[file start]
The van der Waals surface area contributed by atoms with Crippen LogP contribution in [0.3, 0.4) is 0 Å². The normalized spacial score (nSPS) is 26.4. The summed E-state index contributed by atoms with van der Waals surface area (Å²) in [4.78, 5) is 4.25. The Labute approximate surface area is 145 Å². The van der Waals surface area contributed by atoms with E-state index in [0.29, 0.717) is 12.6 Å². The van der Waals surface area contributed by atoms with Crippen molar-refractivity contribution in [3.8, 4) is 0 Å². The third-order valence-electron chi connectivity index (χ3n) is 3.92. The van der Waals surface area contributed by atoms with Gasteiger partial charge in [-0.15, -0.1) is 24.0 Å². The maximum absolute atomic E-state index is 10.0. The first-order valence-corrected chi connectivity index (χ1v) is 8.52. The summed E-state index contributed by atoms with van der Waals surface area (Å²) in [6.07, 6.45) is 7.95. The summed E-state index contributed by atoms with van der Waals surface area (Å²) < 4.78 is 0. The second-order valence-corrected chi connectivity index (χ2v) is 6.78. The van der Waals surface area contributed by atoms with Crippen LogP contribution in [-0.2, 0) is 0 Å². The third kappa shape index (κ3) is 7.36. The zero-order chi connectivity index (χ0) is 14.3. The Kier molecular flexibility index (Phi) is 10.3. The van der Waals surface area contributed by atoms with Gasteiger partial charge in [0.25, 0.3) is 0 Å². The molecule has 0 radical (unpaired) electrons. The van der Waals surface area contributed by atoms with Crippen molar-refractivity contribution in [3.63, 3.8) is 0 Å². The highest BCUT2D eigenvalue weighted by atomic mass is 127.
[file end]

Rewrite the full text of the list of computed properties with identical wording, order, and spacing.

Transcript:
The van der Waals surface area contributed by atoms with Crippen LogP contribution in [0.3, 0.4) is 0 Å². The normalized spacial score (nSPS) is 26.4. The summed E-state index contributed by atoms with van der Waals surface area (Å²) in [4.78, 5) is 4.25. The Labute approximate surface area is 145 Å². The van der Waals surface area contributed by atoms with E-state index in [0.29, 0.717) is 12.6 Å². The van der Waals surface area contributed by atoms with Crippen molar-refractivity contribution in [3.8, 4) is 0 Å². The third-order valence-electron chi connectivity index (χ3n) is 3.92. The van der Waals surface area contributed by atoms with Gasteiger partial charge in [-0.15, -0.1) is 24.0 Å². The maximum absolute atomic E-state index is 10.0. The first-order valence-corrected chi connectivity index (χ1v) is 8.52. The summed E-state index contributed by atoms with van der Waals surface area (Å²) in [6.07, 6.45) is 7.95. The summed E-state index contributed by atoms with van der Waals surface area (Å²) < 4.78 is 0. The second-order valence-corrected chi connectivity index (χ2v) is 6.78. The van der Waals surface area contributed by atoms with Crippen LogP contribution in [-0.2, 0) is 0 Å². The third kappa shape index (κ3) is 7.36. The zero-order chi connectivity index (χ0) is 14.3. The Kier molecular flexibility index (Phi) is 10.3. The van der Waals surface area contributed by atoms with Gasteiger partial charge in [0.25, 0.3) is 0 Å². The molecule has 0 radical (unpaired) electrons. The van der Waals surface area contributed by atoms with Crippen molar-refractivity contribution in [3.63, 3.8) is 0 Å². The highest BCUT2D eigenvalue weighted by atomic mass is 127.